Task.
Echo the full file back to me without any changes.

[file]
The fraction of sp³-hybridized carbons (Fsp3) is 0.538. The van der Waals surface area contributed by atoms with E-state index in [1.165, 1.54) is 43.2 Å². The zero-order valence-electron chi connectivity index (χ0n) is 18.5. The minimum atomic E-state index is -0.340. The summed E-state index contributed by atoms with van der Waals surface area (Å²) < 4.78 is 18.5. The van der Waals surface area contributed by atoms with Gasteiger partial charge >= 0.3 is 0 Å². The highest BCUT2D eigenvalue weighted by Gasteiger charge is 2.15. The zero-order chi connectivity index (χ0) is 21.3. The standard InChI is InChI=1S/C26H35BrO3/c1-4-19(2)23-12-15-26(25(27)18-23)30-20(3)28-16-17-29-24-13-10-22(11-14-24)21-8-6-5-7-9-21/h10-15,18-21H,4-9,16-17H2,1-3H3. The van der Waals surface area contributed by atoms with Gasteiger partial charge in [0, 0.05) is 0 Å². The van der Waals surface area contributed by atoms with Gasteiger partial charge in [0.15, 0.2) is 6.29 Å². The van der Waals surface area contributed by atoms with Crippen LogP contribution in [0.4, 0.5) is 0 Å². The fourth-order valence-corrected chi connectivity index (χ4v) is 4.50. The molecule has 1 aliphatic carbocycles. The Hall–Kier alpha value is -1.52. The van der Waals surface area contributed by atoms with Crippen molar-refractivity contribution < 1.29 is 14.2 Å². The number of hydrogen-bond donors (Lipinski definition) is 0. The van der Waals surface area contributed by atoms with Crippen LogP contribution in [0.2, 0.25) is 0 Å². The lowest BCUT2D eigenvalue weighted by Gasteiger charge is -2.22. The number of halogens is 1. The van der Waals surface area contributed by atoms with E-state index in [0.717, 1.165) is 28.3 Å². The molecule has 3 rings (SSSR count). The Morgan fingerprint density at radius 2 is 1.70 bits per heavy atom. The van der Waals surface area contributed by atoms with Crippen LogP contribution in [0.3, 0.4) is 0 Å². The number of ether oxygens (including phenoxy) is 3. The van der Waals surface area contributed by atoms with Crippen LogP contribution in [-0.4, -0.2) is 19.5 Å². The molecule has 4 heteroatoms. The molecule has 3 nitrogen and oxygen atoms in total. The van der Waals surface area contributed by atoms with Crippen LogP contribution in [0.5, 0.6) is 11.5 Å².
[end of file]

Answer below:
The fraction of sp³-hybridized carbons (Fsp3) is 0.538. The van der Waals surface area contributed by atoms with E-state index in [1.165, 1.54) is 43.2 Å². The zero-order valence-electron chi connectivity index (χ0n) is 18.5. The minimum atomic E-state index is -0.340. The summed E-state index contributed by atoms with van der Waals surface area (Å²) < 4.78 is 18.5. The van der Waals surface area contributed by atoms with Gasteiger partial charge >= 0.3 is 0 Å². The highest BCUT2D eigenvalue weighted by Gasteiger charge is 2.15. The zero-order chi connectivity index (χ0) is 21.3. The standard InChI is InChI=1S/C26H35BrO3/c1-4-19(2)23-12-15-26(25(27)18-23)30-20(3)28-16-17-29-24-13-10-22(11-14-24)21-8-6-5-7-9-21/h10-15,18-21H,4-9,16-17H2,1-3H3. The van der Waals surface area contributed by atoms with Gasteiger partial charge in [0, 0.05) is 0 Å². The van der Waals surface area contributed by atoms with Gasteiger partial charge in [0.15, 0.2) is 6.29 Å². The van der Waals surface area contributed by atoms with Crippen LogP contribution in [0.4, 0.5) is 0 Å². The fourth-order valence-corrected chi connectivity index (χ4v) is 4.50. The molecule has 1 aliphatic carbocycles. The Hall–Kier alpha value is -1.52. The van der Waals surface area contributed by atoms with Crippen molar-refractivity contribution < 1.29 is 14.2 Å². The number of hydrogen-bond donors (Lipinski definition) is 0. The van der Waals surface area contributed by atoms with Crippen LogP contribution in [0.2, 0.25) is 0 Å². The lowest BCUT2D eigenvalue weighted by Gasteiger charge is -2.22. The number of halogens is 1. The van der Waals surface area contributed by atoms with E-state index in [0.717, 1.165) is 28.3 Å². The molecule has 3 rings (SSSR count). The Morgan fingerprint density at radius 2 is 1.70 bits per heavy atom. The van der Waals surface area contributed by atoms with Crippen LogP contribution in [0.3, 0.4) is 0 Å². The number of ether oxygens (including phenoxy) is 3. The van der Waals surface area contributed by atoms with Crippen LogP contribution in [-0.4, -0.2) is 19.5 Å². The molecule has 4 heteroatoms. The molecule has 3 nitrogen and oxygen atoms in total. The van der Waals surface area contributed by atoms with Crippen LogP contribution in [0.5, 0.6) is 11.5 Å².